Archive for the ‘cataloguing’ Category


New Book: Cataloguing and Decision-Making in a Hybrid Environment

January 17, 2013

So, you know that I and others in the cataloguing community are talking a lot about the hybrid environment? Well, I’m pleased to be able to announce the new book I’m writing for Facet, due for submission in August and available from December 2013:

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Image: Facet Publishing. New Titles and Key Backlist 2013. (*Lots* of other cataloguing and library goodness in there).


Future Skills and Future Roles

January 14, 2013

Umbrella2013 logo cropped AAs a professional discipline, it’s vital that Information Studies syllabi are in touch with practice. I’m really thrilled, therefore, to be attending my first ever Umbrella conference, and delivering a paper in its stream on “Future Skills and Future Roles.”

I’m looking forward to seeing the other papers that have been accepted in this stream (and, before then, to the uklibchat session at Library Camp London on ‘Design Your Own Library and Information Qualification‘). For now, here’s the abstract of my paper, which will be published in the proceedings (Facet, 2013):

Taking up the theme of ‘standards and qualifications that society can trust,’ this paper explores the role of practitioners in the education of the next generation of information professionals.

After a brief review of alternative models of praxis in LIS qualifications, including the old Library Association exams and the US model of library schools based alongside university libraries, the impact of communities of practice on career entrants is explored.  The extent to which information professionals are involved in the MA LIS is highlighted; the roles they play as guest lecturers, sessional lecturers and external examiners; and the influence they exert as employers of newly qualified librarians.

Finally, this paper argues that when we talk about ‘knowledge transfer’ and ‘links between research and practice,’ information should flow in both directions: from academe to practitioners and vice versa. It is asserted that the aim should be a virtuous circle of professional education that evolves to meet current and future information service needs. In this model, practitioners identify research issues; academics conduct research (ideally collaboratively with colleagues in practice); research-led teaching at Masters level encourages new professionals to focus on real-world issues in the application of their research skills; new professionals become research-engaged practitioners who identify research issues; and repeat ad infinitum.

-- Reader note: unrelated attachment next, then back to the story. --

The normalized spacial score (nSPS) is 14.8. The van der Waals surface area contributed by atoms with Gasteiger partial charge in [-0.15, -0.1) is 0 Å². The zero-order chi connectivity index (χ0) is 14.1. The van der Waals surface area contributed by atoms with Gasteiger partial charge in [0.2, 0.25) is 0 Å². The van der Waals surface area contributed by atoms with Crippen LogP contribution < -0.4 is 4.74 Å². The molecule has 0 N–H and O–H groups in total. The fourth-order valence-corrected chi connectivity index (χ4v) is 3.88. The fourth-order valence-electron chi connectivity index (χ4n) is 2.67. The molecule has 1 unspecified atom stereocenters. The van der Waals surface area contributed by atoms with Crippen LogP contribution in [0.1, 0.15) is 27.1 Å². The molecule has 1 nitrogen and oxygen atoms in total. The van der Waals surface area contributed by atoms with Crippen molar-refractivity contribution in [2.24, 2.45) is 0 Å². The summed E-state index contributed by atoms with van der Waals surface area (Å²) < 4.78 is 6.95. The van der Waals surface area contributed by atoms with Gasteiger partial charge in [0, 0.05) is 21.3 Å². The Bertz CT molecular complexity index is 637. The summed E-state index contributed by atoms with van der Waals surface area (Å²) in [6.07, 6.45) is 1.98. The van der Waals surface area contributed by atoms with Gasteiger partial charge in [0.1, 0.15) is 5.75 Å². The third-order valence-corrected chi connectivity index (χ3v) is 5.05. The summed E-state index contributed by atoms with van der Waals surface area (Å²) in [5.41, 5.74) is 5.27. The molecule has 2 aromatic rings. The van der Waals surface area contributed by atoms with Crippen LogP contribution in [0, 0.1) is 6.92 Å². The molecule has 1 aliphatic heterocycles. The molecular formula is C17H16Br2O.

With new international cataloguing code Resource Description and Acccess (RDA) being implemented, a brief case study from UK cataloguing is presented, and ways in which practitioners and academics are working together to create new knowledge are demonstrated.

At the conference itself, I’ll present a shorter version, highlighting how practitioners are and can be involved in the delivery and evolution of the MA LIS.


Cataloguing in the Hybrid Environment

December 19, 2012

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Term was upon me too quickly to find time to blog about the Cataloguing and Indexing Group Conference in Sheffield this year, so it’s good to be able to point you to the latest Catalogue & Index, which includes overviews of the event by Katie Flanagan and Steve Carlton, as well as versions of most of the papers.

With Kate Whaite, I spoke about some of the work I’ve been doing, reviewing publications about previous changes in cataloguing standards, and we presented some lessons that current day cataloguers can learn from the experiences of earlier changes. Kate also gave a short paper on her MA LIS and PhD research into cataloguing history. There were also great papers from, amongst others, Katrina Clifford, Helen Williams, Celine Carty, Stuart Hunt, Lucy Bell, Jennie-Claire Perry and the always inspiring Heather Jardine, a version of whose paper is also available on the City of London Bibliographic Services Section blog.